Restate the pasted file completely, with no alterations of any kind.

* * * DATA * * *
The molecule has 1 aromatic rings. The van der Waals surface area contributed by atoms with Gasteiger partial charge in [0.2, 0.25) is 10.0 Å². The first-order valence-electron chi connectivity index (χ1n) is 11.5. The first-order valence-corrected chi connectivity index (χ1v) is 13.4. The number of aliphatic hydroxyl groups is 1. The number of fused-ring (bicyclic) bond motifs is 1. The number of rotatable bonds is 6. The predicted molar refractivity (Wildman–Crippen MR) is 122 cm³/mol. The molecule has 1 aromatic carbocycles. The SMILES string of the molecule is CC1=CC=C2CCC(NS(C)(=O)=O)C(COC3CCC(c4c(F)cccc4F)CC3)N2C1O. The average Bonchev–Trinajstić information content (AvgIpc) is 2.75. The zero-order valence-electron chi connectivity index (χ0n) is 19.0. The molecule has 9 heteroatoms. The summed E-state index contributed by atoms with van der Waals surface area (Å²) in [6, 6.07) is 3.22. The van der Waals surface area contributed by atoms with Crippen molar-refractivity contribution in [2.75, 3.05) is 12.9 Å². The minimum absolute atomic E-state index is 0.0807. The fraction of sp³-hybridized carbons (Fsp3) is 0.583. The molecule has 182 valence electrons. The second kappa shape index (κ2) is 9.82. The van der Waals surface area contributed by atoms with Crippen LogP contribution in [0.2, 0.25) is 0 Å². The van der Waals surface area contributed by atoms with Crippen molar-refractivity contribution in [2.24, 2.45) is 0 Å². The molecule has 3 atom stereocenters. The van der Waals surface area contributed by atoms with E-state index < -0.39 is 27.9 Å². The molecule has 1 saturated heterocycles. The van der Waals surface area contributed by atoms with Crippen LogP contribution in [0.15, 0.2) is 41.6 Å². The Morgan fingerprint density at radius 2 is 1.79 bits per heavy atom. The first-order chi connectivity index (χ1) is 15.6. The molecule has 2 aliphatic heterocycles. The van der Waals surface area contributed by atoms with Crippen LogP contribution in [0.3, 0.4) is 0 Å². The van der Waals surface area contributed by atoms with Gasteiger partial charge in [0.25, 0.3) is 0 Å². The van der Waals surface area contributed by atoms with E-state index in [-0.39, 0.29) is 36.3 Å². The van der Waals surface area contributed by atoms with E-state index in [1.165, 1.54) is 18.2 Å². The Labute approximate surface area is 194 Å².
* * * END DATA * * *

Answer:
The molecule has 1 aromatic rings. The van der Waals surface area contributed by atoms with Gasteiger partial charge in [0.2, 0.25) is 10.0 Å². The first-order valence-electron chi connectivity index (χ1n) is 11.5. The first-order valence-corrected chi connectivity index (χ1v) is 13.4. The number of aliphatic hydroxyl groups is 1. The number of fused-ring (bicyclic) bond motifs is 1. The number of rotatable bonds is 6. The predicted molar refractivity (Wildman–Crippen MR) is 122 cm³/mol. The molecule has 1 aromatic carbocycles. The SMILES string of the molecule is CC1=CC=C2CCC(NS(C)(=O)=O)C(COC3CCC(c4c(F)cccc4F)CC3)N2C1O. The average Bonchev–Trinajstić information content (AvgIpc) is 2.75. The zero-order valence-electron chi connectivity index (χ0n) is 19.0. The molecule has 9 heteroatoms. The summed E-state index contributed by atoms with van der Waals surface area (Å²) in [6, 6.07) is 3.22. The van der Waals surface area contributed by atoms with Crippen molar-refractivity contribution in [2.75, 3.05) is 12.9 Å². The minimum absolute atomic E-state index is 0.0807. The fraction of sp³-hybridized carbons (Fsp3) is 0.583. The molecule has 182 valence electrons. The second kappa shape index (κ2) is 9.82. The van der Waals surface area contributed by atoms with Crippen LogP contribution in [0.2, 0.25) is 0 Å². The van der Waals surface area contributed by atoms with Crippen molar-refractivity contribution in [2.24, 2.45) is 0 Å². The molecule has 3 atom stereocenters. The van der Waals surface area contributed by atoms with E-state index < -0.39 is 27.9 Å². The molecule has 1 saturated heterocycles. The van der Waals surface area contributed by atoms with Crippen LogP contribution in [0.15, 0.2) is 41.6 Å². The Morgan fingerprint density at radius 2 is 1.79 bits per heavy atom. The first-order chi connectivity index (χ1) is 15.6. The molecule has 2 aliphatic heterocycles. The van der Waals surface area contributed by atoms with Crippen LogP contribution in [0.3, 0.4) is 0 Å². The van der Waals surface area contributed by atoms with Gasteiger partial charge in [0.25, 0.3) is 0 Å². The van der Waals surface area contributed by atoms with E-state index in [-0.39, 0.29) is 36.3 Å². The van der Waals surface area contributed by atoms with E-state index in [1.165, 1.54) is 18.2 Å². The Labute approximate surface area is 194 Å².